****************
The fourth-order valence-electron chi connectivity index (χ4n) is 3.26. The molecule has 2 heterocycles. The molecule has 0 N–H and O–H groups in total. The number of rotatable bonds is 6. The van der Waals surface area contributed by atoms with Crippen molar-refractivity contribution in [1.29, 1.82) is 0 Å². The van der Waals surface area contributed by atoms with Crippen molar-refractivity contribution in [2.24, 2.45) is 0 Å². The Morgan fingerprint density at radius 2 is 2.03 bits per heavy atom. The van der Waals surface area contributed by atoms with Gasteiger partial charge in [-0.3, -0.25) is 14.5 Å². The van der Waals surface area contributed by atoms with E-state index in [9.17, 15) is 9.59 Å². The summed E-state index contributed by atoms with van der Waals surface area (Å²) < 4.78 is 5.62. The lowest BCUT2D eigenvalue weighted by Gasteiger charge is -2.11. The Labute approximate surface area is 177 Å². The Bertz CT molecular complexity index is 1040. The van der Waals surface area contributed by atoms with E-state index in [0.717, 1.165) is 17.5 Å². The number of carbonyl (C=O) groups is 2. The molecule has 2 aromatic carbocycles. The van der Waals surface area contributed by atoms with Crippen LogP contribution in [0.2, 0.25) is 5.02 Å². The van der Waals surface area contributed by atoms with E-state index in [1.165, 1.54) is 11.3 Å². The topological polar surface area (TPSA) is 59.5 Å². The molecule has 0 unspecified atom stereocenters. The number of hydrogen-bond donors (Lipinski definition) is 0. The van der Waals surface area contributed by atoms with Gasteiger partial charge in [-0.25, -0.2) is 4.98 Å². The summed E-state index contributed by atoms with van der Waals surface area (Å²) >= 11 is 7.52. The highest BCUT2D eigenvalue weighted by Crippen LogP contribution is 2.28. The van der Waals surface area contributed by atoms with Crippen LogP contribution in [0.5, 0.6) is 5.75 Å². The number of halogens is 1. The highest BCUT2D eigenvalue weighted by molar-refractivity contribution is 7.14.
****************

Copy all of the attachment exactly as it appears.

The fourth-order valence-electron chi connectivity index (χ4n) is 3.26. The molecule has 2 heterocycles. The molecule has 0 N–H and O–H groups in total. The number of rotatable bonds is 6. The van der Waals surface area contributed by atoms with Crippen molar-refractivity contribution in [1.29, 1.82) is 0 Å². The van der Waals surface area contributed by atoms with Crippen molar-refractivity contribution in [2.24, 2.45) is 0 Å². The Morgan fingerprint density at radius 2 is 2.03 bits per heavy atom. The van der Waals surface area contributed by atoms with Gasteiger partial charge in [-0.3, -0.25) is 14.5 Å². The van der Waals surface area contributed by atoms with E-state index in [9.17, 15) is 9.59 Å². The summed E-state index contributed by atoms with van der Waals surface area (Å²) < 4.78 is 5.62. The lowest BCUT2D eigenvalue weighted by Gasteiger charge is -2.11. The Labute approximate surface area is 177 Å². The Bertz CT molecular complexity index is 1040. The van der Waals surface area contributed by atoms with E-state index in [0.717, 1.165) is 17.5 Å². The number of carbonyl (C=O) groups is 2. The molecule has 2 aromatic carbocycles. The van der Waals surface area contributed by atoms with Crippen LogP contribution in [0.2, 0.25) is 5.02 Å². The van der Waals surface area contributed by atoms with E-state index in [1.165, 1.54) is 11.3 Å². The topological polar surface area (TPSA) is 59.5 Å². The molecule has 0 unspecified atom stereocenters. The number of hydrogen-bond donors (Lipinski definition) is 0. The van der Waals surface area contributed by atoms with Gasteiger partial charge in [-0.25, -0.2) is 4.98 Å². The summed E-state index contributed by atoms with van der Waals surface area (Å²) >= 11 is 7.52. The highest BCUT2D eigenvalue weighted by Crippen LogP contribution is 2.28. The van der Waals surface area contributed by atoms with Crippen LogP contribution in [0.5, 0.6) is 5.75 Å². The number of halogens is 1. The highest BCUT2D eigenvalue weighted by molar-refractivity contribution is 7.14.